Around ten years ago, I told Frank Miller the day would come in comics where talent would hire publishers, not the other way around. Turns out I was right, but not the way I thought.
This was in the boom years, just after Image was founded. Traditionally, talent abandoned Marvel and DC in search of greater creative freedom courtesy of smaller companies (or they were purged by the Big Two and didn't have a choice of where they landed), and a handful took up self-publishing. True, everyone wanted money, at least enough to earn a good living, but the spoken (and often most heartfelt) reason was almost always to pursue their personal muse. Image looked at first to be a self-publishing collective; who knew they'd follow the Disney model? The story goes that Walt Disney, toiling as a contractor for then-cartoon king Walter Lantz on OSWALD THE RABBIT cartoons, took exception to business practices that cut him out of the profits, and split off – to become, in effect, the new Walter Lantz. Image wasn't so much founded for pursuit of the muse as for pursuit of empire and it briefly made enough headway to scare the NYC publishers half to death.
Image also briefly turned the cult of superstar talent in comics into a phenomenon. Spawned in the 60s in the first wave of Marvel (who was more ubiquitous, The Fantastic Four or Stan Lee and Jack Kirby), the superstar cults kicked into high gear in the early '70s as new talent like Barry (soon to be Windsor-)Smith and Steve Englehart cracked the paper ceiling and began to bring new sensibilities to the medium. The cycle petered out until the early 80s, when the rising comics shops gave people like Frank Miller and John Byrne special attention, and the cult of superstar talent firmly took hold of the market. With the drastic expansion of character rosters and constant shifting of talent from one company to another throughout that decade, for the first time talent became more important to marketing than the characters they were working on. All companies gleefully embraced this; following the financial debacle of the 70s (Marvel cut their story page length to 17 pages then to save money, while DC seriously discussed canceling their signature title DETECTIVE COMICS and most of the Superman-related books, including the then-longest lived comic in existence, ADVENTURE COMICS, were purged) everyone was thrilled to have something – anything! – to market.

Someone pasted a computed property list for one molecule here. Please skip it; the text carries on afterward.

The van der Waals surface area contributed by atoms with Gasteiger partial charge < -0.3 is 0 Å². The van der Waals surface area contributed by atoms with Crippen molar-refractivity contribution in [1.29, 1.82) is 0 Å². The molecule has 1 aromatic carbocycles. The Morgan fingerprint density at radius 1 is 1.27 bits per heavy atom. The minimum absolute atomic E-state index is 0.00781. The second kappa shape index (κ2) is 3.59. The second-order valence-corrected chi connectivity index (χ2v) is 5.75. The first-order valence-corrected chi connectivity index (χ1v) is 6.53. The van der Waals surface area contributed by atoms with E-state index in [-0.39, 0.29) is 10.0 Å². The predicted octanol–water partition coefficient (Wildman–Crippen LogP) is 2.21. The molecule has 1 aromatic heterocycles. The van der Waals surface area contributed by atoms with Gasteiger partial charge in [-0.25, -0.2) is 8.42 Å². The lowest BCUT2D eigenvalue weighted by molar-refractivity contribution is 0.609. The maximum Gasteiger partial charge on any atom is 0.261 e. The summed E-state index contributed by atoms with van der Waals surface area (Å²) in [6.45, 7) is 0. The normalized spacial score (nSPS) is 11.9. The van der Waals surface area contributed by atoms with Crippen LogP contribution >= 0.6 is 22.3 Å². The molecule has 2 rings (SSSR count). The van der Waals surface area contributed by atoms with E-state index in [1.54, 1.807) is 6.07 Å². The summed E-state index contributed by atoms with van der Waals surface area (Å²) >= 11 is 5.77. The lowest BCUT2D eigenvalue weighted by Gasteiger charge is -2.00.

The direct sales market also conjured new publishing possibilities. Upstart publishers like First and Eclipse took baby steps away from the output of the Big Two. Little self-publishing operations sprang up. Companies like Fantagraphics, publishers of corporate comics bashers The Comics Journal and champions of artistic independence, put their money where their mouths were. As all this was going on, publishers tried pushing their own talent to superstar status – some made it, some didn't – largely resulting in raids by Marvel and especially DC for cult talent to add to their roster and give their comics a hip veneer for a credibility wedge against longtime rival and industry powerhouse Marvel. (Not that DC was alone; everyone wanted that hip veneer. But DC in particular had profited from the cult of stardom, scoring the first big success that nudged them back from the brink when Marv Wolfman and George Perez jumped from Marvel to turn the throwaway and bafflingly retro 60s concept TEEN TITANS into a fan favorite, then lured UNCANNY X-MEN wunderkind Byrne and DAREDEVIL impresario Miller over to revitalize Superman and Batman, respectively, so they embraced the cult of the superstar wholesale.)
The cult of the superstar, fed by a stream of growing royalty payments, prompted many talents to at least consider the possibility of owning their own show themselves, and this was where the trouble began. In America, we pay a lot of lip service to people pulling themselves up by their bootstraps and all that downhome cornpone malarkey, and it's a recurring dream of every free man (hey, I'm using Revolutionary War lingo here; the gender wars came later) to own his own business, but in the age of Big Business we also consider it vaguely sinister if not outright Communistic for the workers to seize the means of production.